Sweetbay magnolia

Sweetbay Magnolia

This is the SWEETBAY MAGNOLIA. The sweetbay magnolia has many similarities to the southern magnolia.  To tell the difference between southern magnolias and sweetbay magnolias, one simply needs to look at the height of the tree and the size of the flowers. The southern magnolia is around 60 to 80 feet at full height, while the sweetbay magnolia is just 40 to 50 feet. The leaves of the sweetbay magnolia are dark green with a silver colored underside and are smaller than those of the southern magnolia. The sweetbay magnolia’s creamy, white, fragrant flowers are usually 2-3 inches, while the southern magnolia has up to 9-inch blossoms. The bark of a young sweetbay magnolia is smooth and green, but it turns to a silvery gray as the tree matures.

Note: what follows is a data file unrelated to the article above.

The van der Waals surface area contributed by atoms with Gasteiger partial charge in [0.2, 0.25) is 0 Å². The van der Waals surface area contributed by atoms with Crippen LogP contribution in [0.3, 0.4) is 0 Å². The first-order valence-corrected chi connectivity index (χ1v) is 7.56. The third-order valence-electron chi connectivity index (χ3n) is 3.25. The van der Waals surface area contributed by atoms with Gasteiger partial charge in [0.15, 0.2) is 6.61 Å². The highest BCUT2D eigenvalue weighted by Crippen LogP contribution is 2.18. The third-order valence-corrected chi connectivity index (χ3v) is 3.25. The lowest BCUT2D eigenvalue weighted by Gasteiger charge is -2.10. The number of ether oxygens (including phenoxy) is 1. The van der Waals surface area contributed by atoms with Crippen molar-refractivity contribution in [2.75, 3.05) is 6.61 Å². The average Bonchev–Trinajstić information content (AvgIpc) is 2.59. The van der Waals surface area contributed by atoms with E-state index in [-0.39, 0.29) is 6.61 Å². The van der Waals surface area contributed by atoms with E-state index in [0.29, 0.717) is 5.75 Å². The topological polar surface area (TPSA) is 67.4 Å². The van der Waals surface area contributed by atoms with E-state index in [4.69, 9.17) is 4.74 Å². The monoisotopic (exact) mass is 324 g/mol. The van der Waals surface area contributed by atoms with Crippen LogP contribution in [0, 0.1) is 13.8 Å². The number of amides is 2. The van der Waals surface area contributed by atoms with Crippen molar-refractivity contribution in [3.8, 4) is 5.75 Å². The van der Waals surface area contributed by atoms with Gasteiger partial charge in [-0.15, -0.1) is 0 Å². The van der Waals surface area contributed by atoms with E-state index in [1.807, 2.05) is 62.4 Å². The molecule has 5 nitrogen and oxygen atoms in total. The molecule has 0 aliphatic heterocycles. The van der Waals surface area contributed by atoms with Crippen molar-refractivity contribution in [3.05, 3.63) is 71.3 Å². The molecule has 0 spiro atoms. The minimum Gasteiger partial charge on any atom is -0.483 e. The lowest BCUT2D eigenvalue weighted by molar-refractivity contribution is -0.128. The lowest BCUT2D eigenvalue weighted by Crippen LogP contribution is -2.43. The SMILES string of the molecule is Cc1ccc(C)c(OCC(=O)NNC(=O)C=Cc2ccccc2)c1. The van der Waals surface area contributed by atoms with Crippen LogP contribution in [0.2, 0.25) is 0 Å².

The sweetbay magnolia grows along the Atlantic and Gulf Coastal Plains ranging from Massachusetts to Florida and extending west to Texas and Tennessee. 

Although the wood is of little commercial value, woodcrafters enjoy working with the aromatic, soft, gray wood to create veneers, Venetian blinds, boxes, and other small furniture items. 

The sweetbay magnolia was nicknamed the “beaver tree” by American colonists because the tree served as bait for beavers since they love to chew on the tender roots. Other animals that feed off the sweetbay magnolia include cattle, deer, squirrels, mice, turkey, and quail. Many seed eating songbirds enjoy the fruit. The caterpillars of tiger swallowtail butterflies and sweetbay moths prefer eating the shiny leaves.

Greenfield Park - Tree Walk
  1. Welcome, by Benjamin James
  2. Bald Cypress
  3. Southern Magnolia
  4. Red Mulberry
  5. American Sweetgum
  6. Eastern Red Cedar
  7. Sweetbay Magnolia
  8. American Elm
  9. Longleaf Pine
  10. Black Gum
  11. Willow Oak
  12. Loblolly Pine
  13. Live Oak
  14. American Sycamore
  15. Water Oak
  16. Red Maple